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Fundraising for digital

How your digital business can raise a financing round in the US

If purchases of LinkedIn (Microsoft), eMarketer (Axel Springer) and our client StickyAds (NBC/Comcast) teach us anything, it is that in spite of claims to the contrary there is a lot of value being created right now across the digital ecosystem. While investors have grown more cautious in the wake of some disappointing IPOs recently, no one has given up. It is still hard to be sure that the next great company isn’t just around the corner.


How do Europeans participate in more liquid investment markets here in the US? It takes a plan, based on a clear understanding of prospective investors you should be approaching, what the status of your business and future prospects are in the US, and whom you will be approaching for how much when.


Generally, investors prefer to be able to get in a car and drive three hours or less to meet with the CEO of a portfolio company face to face. This is one of the reasons Silicon Valley and New York remain hubs of the tech business here. Most investors are located in one of the two areas. However, more and more VCs are locating in and around other US cities including Boston, Research Triangle in North Carolina and Denver. All should be considered as you formulate your plan.


Get a list of VCs here in the US – either directly or indirectly via a bank or consultant you may be working with. What types of companies have the VCs on your target list invested in? Can you see yourself on that portfolio page? If so, have they invested in the space or in a competitor already? An issue for some. How about the partners in the firm? Know anyone in common? Have they been able to achieve any recent exits? What kinds of companies have they been successful with? Formulate a feeling, or sense of their DNA, as to whether or not they would be right for you.


Next, you’ll need to assess the health of your business in Europe. Is there a management team in place capable of picking up day-to-day activity in your absence as a CEO while you are going through the fundraising process? How much are you planning to raise? We encourage clients to go for more than they think they need – at least 12-18 months’ burn rate. Valuations might not look appealing, but it just isn’t possible to operate your business round to round to round. Too much of a distraction. Take a deep breath and go for it.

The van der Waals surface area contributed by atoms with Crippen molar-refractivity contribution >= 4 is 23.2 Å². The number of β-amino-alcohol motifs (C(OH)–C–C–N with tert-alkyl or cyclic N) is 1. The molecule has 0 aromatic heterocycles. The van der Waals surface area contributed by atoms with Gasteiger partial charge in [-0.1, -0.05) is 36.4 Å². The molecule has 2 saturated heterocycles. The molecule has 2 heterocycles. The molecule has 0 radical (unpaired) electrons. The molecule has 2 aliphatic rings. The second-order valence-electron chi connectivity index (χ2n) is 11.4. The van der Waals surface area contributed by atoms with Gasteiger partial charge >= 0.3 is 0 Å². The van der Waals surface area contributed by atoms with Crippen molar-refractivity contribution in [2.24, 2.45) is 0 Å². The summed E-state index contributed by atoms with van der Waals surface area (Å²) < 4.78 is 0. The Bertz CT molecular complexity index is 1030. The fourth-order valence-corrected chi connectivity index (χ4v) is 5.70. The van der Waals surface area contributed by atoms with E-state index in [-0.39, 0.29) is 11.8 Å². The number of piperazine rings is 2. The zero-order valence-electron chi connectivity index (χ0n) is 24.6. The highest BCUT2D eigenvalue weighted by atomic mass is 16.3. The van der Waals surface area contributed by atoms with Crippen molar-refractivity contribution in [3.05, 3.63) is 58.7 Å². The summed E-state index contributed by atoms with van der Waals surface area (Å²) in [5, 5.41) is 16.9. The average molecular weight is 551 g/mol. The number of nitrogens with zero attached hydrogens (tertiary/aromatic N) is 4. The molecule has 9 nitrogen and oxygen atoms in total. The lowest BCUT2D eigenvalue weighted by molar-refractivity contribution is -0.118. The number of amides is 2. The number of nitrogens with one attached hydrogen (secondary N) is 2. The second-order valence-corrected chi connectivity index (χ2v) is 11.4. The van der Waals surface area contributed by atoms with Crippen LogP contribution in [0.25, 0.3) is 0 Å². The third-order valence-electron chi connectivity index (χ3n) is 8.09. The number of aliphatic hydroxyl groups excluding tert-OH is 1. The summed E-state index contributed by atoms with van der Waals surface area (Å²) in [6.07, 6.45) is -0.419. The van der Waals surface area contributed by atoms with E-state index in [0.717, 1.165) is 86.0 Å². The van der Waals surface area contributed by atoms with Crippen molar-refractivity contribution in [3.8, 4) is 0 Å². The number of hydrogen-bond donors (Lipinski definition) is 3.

Now it is time for the pitch deck. Very much a formula. While it is great to stand out, the trick is to look, sound and feel like successful investments they have made before. Here is the problem we solve, here is what we do, here is why it is different/better, these are the case studies, this is our plan to scale it and most important, here is why you can expect “hockey stick” revenue growth rates in the first year to 18 months. No one is interested in incremental, 15 per cent per year increases. They are used to 1 out of 10 investments being successful. If your business is lucky enough to be that one, there will be a lot of sins to pay for elsewhere in the portfolio. Don’t be shy about waving your hand high and wide on your potential for real success.


Now it is time for the pitching to begin. While there is obviously a lot of focus on numbers, and plans, we are all human and all business is personal. Don’t miss the opportunity to tell a story – how you got involved, why early investors came on board, what it was like to pass 25 employees. They want to see, hear and feel your passion. Americans love underdogs and a good fight. Don’t deprive your audience of the opportunity to get drawn into your business and its potential for success.


Schedule your meetings worst prospect first, best prospect last. You want to find out as much information as you can on where each stands as you prepare to move to those you think you have the best shot with. There are surprises in the process every time – both good and bad. Expect them, and take all feedback with a grain of salt. Be circumspect about whom you are seeing and what your timeline is for closing a deal. The longer the process takes the less advantageous it is for you. You are eager to close the round and confident you can do so. Excusing yourself a bit early from a meet that is going well isn’t always a bad thing. Keep them guessing. No one wants to lose a hot deal. Make a market.


To summarize, make sure you have a team in the EU that will allow you to focus on the US raise. Develop traction in the US, even three to five clients, as validation. Identify the best VC fit and try to find an introduction. Identify who will lead the round quickly and focus energies there. Others will follow. Think BIG and show revenue growth that explodes by year three. Learn from each pitch and refine your plan in real time. Don't get discouraged, as each investor has a different perspective. From there it should be on to term sheets and negotiating the deal you want.